NORTH SMITHFIELD – The School Committee moved forward this week on an initiative to expand parking by the North Smithfield High School athletic fields – and potentially add a solar canopy to the lot – but the potential capital project won’t necessarily match a plan pitched last year by solar company Green Development.
Supt. Michael St. Jean said a request for proposals approved last week has three components for contractors: repaving and fixing the parking lot; installing a 60-space expansion; and adding in a solar canopy.
“It doesn’t have to be all of them,” St. Jean said. “What we’ll have is some contractors that will come through. They will take a look at the site. It’s really up to the town to figure out which direction to go.”
The decision this week comes in response to a proposal first presented by officials from Green last year, which would have seen the lot improved free of charge. In turn, the solar business was asking the town to waive all taxes and lease payments for an accompanying energy-harnessing canopy they hoped to install above a portion of the parking lot.
The proposal brought out testimony both from parents who hoped to see safety improvements by the fields, and others opposed to the initiative for reasons including protection of water resources.
“I took a path which I don’t think will make anybody happy because there are very strong opinions on every aspect of this project,” St. Jean said.
“Solar canopies, per our own zoning map and ordinances, are not allowed at the schools, whether they be ground or rooftop mounted,” said resident Mary Cimini last week. “The area surrounding NSHS has long been used to farm by the Goodwin Family and is located near Todds Pond, Primrose Pond and the Audubon Fort Wildlife Refuge.”
“Our most precious commodity, water, is under attack in North Smithfield,” Cimini told the committee.
Cimini’s comments came within days of news that recent tests by the Rhode Island Department of Health showed the school’s drinking water contains per- and polyfluoroalkyl substances – or PFAS – beyond the new statewide standard. A law passed last year mandates that public water systems test for the chemicals, found in many different household products, and known to cause cancers and other health issues.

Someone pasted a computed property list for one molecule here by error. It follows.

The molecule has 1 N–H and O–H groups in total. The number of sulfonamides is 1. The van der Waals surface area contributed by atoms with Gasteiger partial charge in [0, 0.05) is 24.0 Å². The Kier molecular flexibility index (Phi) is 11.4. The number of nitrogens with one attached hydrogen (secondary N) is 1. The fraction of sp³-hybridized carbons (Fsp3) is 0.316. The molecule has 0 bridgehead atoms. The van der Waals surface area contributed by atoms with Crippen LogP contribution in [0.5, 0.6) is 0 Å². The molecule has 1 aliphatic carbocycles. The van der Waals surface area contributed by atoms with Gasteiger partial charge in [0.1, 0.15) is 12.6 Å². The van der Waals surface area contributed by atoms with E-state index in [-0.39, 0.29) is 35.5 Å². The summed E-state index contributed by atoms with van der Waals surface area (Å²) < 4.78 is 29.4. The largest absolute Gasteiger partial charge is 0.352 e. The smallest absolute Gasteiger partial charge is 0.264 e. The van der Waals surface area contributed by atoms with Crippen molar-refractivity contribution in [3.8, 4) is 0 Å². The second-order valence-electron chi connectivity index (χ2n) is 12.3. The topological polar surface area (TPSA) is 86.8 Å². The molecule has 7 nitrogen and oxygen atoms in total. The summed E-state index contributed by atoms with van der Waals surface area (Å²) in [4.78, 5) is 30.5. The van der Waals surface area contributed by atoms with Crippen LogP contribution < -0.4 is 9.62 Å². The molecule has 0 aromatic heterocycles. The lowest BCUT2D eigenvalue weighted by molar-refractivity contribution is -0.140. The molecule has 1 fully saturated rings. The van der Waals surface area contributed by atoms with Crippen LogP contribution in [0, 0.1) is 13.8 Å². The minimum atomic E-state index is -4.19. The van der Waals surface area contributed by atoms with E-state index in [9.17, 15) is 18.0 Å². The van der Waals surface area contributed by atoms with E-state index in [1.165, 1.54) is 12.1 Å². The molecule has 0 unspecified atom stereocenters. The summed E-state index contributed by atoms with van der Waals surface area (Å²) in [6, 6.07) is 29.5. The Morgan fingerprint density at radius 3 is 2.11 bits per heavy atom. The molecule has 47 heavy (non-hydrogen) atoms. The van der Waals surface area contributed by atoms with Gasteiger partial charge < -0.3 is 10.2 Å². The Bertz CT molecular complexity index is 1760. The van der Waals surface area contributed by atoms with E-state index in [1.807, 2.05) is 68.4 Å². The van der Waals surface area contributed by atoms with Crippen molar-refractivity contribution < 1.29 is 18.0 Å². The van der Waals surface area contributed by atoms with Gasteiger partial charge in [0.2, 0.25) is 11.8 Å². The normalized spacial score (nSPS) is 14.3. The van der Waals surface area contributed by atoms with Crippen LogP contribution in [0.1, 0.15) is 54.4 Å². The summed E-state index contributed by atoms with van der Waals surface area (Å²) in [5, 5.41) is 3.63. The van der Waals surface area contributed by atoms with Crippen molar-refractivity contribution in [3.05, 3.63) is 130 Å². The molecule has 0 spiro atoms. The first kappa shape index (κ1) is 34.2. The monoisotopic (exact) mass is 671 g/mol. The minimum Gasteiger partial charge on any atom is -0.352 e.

According to the new law, systems that test above 20 parts per trillion must notify their customers and enter an agreement with RIDOH to remediate the impacted well, and the water system serving the high school and middle school tested at 21 ppt.
In a notice sent out to parents and staff, on Friday, July 21, St. Jean explained.
“For very high levels of PFAS, RIDOH requires that people not drink the water,” he notes. “The level of PFAS in our drinking water is not high enough for RIDOH to require that people not drink it but we must, and will, remediate it.”
“We are taking this matter very seriously and are working closely with RIDOH to finalize and get approval for a plan to fix the PFAS levels as soon as possible,” St. Jean wrote. “We will share updates with you throughout this process.”
At the meeting on Tuesday, July 18, committee members assured Cimini that the town would follow a process for the parking lot project, meanwhile, that will include all zoning and state permitting standards.
“Everything would have to go through zoning,” St. Jean said. “They’d have to have all the proper permits and all of that.”
Committee member William Connell noted that the Zoning Board has rejected plans put forth by the school department in the past.
“It didn’t go forward,” he said, adding of the latest project, “It doesn’t circumvent any of the processes that we’d have to follow.”
St. Jean noted that the project could be eligible for reimbursement from the Rhode Island Department of Education through the state revolving fund.
But ultimately, as a large capital project, the authority on how to move forward will rest with the Town Council, he said.
“We would be passing it on to the town,” said St. Jean. “I can make recommendations, but ultimately, it’s the School Committee, the Town Council and the community that decide what is the best use of our funds.”
And he noted that the lot improvements don’t necessarily require a solar component.
“This RFP isn’t designed to force one thing over another – it’s to give options,” he said. Still, St. Jean added, “I like the thought of solar.”